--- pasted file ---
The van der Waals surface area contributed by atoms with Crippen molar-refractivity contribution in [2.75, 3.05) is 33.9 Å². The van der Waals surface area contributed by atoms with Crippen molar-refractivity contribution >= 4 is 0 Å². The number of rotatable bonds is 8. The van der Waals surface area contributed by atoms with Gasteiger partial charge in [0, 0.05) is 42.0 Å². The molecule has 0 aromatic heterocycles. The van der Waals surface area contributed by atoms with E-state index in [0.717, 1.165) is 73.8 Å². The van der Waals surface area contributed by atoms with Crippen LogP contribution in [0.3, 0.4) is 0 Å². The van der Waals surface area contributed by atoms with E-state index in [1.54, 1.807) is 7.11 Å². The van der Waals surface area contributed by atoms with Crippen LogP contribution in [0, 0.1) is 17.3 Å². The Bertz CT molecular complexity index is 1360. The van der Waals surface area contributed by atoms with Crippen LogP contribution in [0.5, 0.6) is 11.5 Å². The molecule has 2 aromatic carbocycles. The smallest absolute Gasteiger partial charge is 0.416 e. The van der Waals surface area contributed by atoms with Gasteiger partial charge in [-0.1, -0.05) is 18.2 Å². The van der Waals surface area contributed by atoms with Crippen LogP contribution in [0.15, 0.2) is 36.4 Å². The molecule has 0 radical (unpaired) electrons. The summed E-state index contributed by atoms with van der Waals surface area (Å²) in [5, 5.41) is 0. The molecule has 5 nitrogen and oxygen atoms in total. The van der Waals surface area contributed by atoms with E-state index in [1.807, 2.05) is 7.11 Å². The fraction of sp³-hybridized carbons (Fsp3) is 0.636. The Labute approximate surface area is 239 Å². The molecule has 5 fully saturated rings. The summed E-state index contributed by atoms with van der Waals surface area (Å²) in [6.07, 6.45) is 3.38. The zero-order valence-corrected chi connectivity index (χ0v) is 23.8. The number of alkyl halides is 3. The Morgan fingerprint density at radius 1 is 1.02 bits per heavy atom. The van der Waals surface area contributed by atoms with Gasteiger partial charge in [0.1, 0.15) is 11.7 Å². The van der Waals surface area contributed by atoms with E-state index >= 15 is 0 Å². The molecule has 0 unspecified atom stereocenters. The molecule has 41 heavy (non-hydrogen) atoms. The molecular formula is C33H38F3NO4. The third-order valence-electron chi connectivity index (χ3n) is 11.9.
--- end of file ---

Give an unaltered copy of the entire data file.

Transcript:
The van der Waals surface area contributed by atoms with Crippen molar-refractivity contribution in [2.75, 3.05) is 33.9 Å². The van der Waals surface area contributed by atoms with Crippen molar-refractivity contribution >= 4 is 0 Å². The number of rotatable bonds is 8. The van der Waals surface area contributed by atoms with Gasteiger partial charge in [0, 0.05) is 42.0 Å². The molecule has 0 aromatic heterocycles. The van der Waals surface area contributed by atoms with E-state index in [0.717, 1.165) is 73.8 Å². The van der Waals surface area contributed by atoms with Crippen LogP contribution in [0.3, 0.4) is 0 Å². The van der Waals surface area contributed by atoms with E-state index in [1.54, 1.807) is 7.11 Å². The van der Waals surface area contributed by atoms with Crippen LogP contribution in [0, 0.1) is 17.3 Å². The Bertz CT molecular complexity index is 1360. The van der Waals surface area contributed by atoms with Crippen LogP contribution in [0.5, 0.6) is 11.5 Å². The molecule has 2 aromatic carbocycles. The smallest absolute Gasteiger partial charge is 0.416 e. The van der Waals surface area contributed by atoms with Gasteiger partial charge in [-0.1, -0.05) is 18.2 Å². The van der Waals surface area contributed by atoms with Crippen LogP contribution in [0.15, 0.2) is 36.4 Å². The molecule has 0 radical (unpaired) electrons. The summed E-state index contributed by atoms with van der Waals surface area (Å²) in [5, 5.41) is 0. The molecule has 5 nitrogen and oxygen atoms in total. The van der Waals surface area contributed by atoms with E-state index in [1.807, 2.05) is 7.11 Å². The fraction of sp³-hybridized carbons (Fsp3) is 0.636. The Labute approximate surface area is 239 Å². The molecule has 5 fully saturated rings. The summed E-state index contributed by atoms with van der Waals surface area (Å²) in [6.07, 6.45) is 3.38. The zero-order valence-corrected chi connectivity index (χ0v) is 23.8. The number of alkyl halides is 3. The Morgan fingerprint density at radius 1 is 1.02 bits per heavy atom. The van der Waals surface area contributed by atoms with Gasteiger partial charge in [0.1, 0.15) is 11.7 Å². The van der Waals surface area contributed by atoms with E-state index >= 15 is 0 Å². The molecule has 0 unspecified atom stereocenters. The molecule has 41 heavy (non-hydrogen) atoms. The molecular formula is C33H38F3NO4. The third-order valence-electron chi connectivity index (χ3n) is 11.9.